A rising star of contemporary painting, Peter Uka's meticulously rendered canvases provide a view into the past, as the artist paints scenes from his childhood growing up in a newly independent Nigeria.Read More
Born in Benue in 1975, Peter Uka looks back on his childhood in Nigeria to inspire his practice. Uka was surrounded by art growing up—his father was a self-taught artist who made a living teaching and doing sign writing. After briefly considering a career in architecture, he began studying art at the Yaba College of Technology in Lagos in 2000.
The artist now lives and works in Cologne. There he viewed an exhibition of African-American contemporary artist Kerry James Marshall at the Museum Ludwig, which he notes as being a turning point in his practice and a major influence on his work.
While Uka's artworks feel fresh in today's art world, his techniques and subject matter hark back to the past. Classically trained in naturalistic painting, he depicts scenes from his memories of growing up in Nigeria in the 1970s and 1980s in the wake of emancipation from British rule in 1960.
Peter Uka's paintings carry a tradition of West African portraiture—popularised by 20th century photographers such as Seydou Keïta, Malick Sidibé, and James Barnor—bringing the discipline into a new medium. Rather than through the lens, Uka effectively evokes the zeitgeist of this pivotal time in West African and global history in oil on canvas, using mostly personal memories for reference.
Brightly-coloured, his canvases reflect a multitude of quotidian moments—in the barbershop, dining with friends around the television, a seamstress at work, and friends dancing to disco music. They are teeming with vivid, saturated colours and patterns, transporting the viewer to this bygone era.
The artist explains, 'The paintings I do are bones from memories. A snippet of different parts of what I remember from my childhood back home.' A sense of nostalgia is naturally ever-present in his compositions, especially in works like Sentimental Corner (2022), where a fashionable woman with an afro stands before a black-and-white studio portrait of a woman in traditional dress.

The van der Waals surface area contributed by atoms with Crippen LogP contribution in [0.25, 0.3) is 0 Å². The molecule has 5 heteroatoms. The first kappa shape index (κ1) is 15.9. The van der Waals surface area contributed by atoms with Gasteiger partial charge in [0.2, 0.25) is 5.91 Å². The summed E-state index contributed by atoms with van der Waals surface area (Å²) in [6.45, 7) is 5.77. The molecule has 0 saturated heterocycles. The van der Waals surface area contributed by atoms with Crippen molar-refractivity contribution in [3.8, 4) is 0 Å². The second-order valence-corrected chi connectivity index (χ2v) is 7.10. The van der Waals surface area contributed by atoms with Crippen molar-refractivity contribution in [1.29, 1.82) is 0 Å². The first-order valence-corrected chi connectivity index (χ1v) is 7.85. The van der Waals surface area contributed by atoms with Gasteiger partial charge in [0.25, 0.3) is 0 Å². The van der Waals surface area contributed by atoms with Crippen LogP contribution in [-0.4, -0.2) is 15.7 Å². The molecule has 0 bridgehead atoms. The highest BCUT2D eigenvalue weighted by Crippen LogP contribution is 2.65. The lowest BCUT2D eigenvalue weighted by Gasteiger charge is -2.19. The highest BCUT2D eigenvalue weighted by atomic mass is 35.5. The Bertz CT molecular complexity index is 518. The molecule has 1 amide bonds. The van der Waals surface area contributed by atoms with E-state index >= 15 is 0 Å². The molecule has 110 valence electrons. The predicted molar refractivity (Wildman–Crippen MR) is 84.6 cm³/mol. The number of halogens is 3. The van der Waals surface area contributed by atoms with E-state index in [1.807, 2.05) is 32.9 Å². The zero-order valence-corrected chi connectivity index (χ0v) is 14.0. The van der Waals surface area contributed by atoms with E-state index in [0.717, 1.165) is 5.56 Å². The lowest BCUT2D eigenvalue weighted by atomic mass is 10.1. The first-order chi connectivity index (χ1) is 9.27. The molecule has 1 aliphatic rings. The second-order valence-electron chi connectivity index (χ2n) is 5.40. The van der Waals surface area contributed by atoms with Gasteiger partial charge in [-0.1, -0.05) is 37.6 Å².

Uka's paintings are also enlightening to the impacts of Westernisation in 70s and 80s Nigeria. In some works the subjects sport afros and bell bottom jeans, while other figures wear braids and wax cloth dresses. There is also a certain tension of modernity and tradition throughout his practice; we see gramophones, radios, TV's, and cars, but also traditional cooking methods, masquerading, and occasionally even spirits, rendered in white, such as in The Dance (2017) and Invisible Guardian (2017).
Peter Uka was awarded the Förderpreis der Freunde und Förderer der Kunstakademie Düsseldorf and the Year Scholarship Best-Gruppe in his final year of studies at the Kunstakademie Düsseldorf in 2017.
Peter Uka has been the subject of both solo exhibitions and group exhibitions.
Group exhibitions include: Fachwerk, Kunsthaus Mettmann (2017); ITK goes ART, Haus der Kunst, Munich (2009); Within our Grabs, National Museum Onikan, Lagos (2005); God of this age, DIDI Museum, Lagos (2002).
Peter Uka enjoyed his auction debut at Christie's London in March 2022, where the 2017 painting Invisible Guardian sold for 56,700 GBP, more than double the high estimate.
Peter Uka's Instagram can be found here.
Rachel Kubrick | Ocula | 2022